The footage showed Protasevich – who could face 15 years in jail – with dark markings visible on his forehead, saying he was being treated "according to the law".

"This is how (Roman) looks under physical and moral pressure," exiled Belarusian opposition leader Svetlana Tikhanovskaya wrote on Twitter.

The EU leaders demanded the "immediate release" of Protasevich and Sapega, the conclusions of the summit said.

'Outrageous behaviour'

The forced landing of an airliner flying between EU nations has refocused attention on the festering political crisis in Belarus, where Lukashenko has unleashed waves of brutal repression to cling to power.

Western leaders accused Belarusian authorities of essentially hijacking a European plane, while Minsk claimed it had reacted to secure the flight after receiving a bomb threat.

READ MORE: Lukashenko: I will resign once Belarus adopts new constitution

"It is outrageous behaviour and Lukashenko and his regime have to understand that this will have severe consequences," EU chief Ursula von der Leyen said.

The EU's push to punish Minsk followed announcements from some nations and airlines that they were cutting links to Belarus.

London also said it had issued instructions for British aircraft to avoid Belarusian airspace.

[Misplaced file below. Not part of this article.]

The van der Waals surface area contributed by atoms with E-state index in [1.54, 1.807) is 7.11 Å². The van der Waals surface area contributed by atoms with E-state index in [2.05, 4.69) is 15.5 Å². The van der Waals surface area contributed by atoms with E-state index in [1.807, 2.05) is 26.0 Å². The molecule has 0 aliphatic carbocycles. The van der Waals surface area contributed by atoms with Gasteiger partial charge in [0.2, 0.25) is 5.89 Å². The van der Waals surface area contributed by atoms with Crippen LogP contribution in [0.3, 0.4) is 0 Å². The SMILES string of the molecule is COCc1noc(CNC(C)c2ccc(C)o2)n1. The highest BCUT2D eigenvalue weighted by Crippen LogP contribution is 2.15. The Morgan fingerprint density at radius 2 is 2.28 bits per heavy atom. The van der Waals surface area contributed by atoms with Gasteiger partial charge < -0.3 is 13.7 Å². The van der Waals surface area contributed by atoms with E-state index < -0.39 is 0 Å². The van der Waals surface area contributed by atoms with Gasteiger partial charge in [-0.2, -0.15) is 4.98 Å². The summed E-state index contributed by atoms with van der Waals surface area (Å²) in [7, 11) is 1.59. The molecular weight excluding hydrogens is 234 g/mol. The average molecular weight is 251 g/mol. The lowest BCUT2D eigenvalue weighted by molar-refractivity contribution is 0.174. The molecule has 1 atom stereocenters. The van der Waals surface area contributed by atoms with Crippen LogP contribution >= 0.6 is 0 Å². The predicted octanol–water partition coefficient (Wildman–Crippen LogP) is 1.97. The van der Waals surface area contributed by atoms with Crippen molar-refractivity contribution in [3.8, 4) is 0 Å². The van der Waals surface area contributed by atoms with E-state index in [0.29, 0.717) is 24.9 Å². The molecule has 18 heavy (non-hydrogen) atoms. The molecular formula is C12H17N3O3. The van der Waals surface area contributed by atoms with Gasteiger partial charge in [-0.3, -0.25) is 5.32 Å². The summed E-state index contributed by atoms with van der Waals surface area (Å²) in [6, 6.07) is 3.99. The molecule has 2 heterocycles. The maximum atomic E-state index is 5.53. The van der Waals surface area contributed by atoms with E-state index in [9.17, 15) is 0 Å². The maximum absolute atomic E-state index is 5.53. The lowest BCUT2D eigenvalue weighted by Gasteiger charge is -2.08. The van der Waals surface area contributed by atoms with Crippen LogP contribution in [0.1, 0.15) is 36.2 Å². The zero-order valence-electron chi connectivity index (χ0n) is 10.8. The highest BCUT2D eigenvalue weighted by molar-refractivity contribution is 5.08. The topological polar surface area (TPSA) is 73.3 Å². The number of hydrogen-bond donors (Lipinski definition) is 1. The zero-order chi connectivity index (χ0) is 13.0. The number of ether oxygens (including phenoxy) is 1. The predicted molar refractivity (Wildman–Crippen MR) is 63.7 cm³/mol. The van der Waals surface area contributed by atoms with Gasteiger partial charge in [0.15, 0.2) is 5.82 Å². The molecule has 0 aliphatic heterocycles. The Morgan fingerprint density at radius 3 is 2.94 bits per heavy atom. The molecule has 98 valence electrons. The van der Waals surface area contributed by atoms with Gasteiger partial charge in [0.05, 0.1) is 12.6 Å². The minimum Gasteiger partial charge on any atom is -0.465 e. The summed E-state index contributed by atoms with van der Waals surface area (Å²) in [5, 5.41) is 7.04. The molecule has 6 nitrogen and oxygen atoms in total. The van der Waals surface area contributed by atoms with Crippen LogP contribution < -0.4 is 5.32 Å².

Ukraine said it would halt direct flights between the two countries and over Belarus, while Scandinavian airline SAS, Germany's Lufthansa and Latvia-based regional airline Air Baltic said they would be avoiding Belarusian airspace.

In a bid to heighten pressure on Lukashenko, Berlin, London and Brussels summoned the Belarusian ambassadors.

'Completely implausible'

Belarus has insisted it acted legally over the grounding of the Ryanair jet, accusing the West of making "unfounded accusations" for political reasons.

Its air force chief said the plane's captain had decided to land in Belarus "without outside interference" and that the pilot could have chosen to go to Ukraine or Poland.

A senior Belarusian transport official said the authorities received a letter claiming to be from the Palestinian Islamist group Hamas threatening to blow up the plane over Vilnius unless the EU renounced support for Israel.

READ MORE: Belarus opposition leader flees country amid crackdown on protests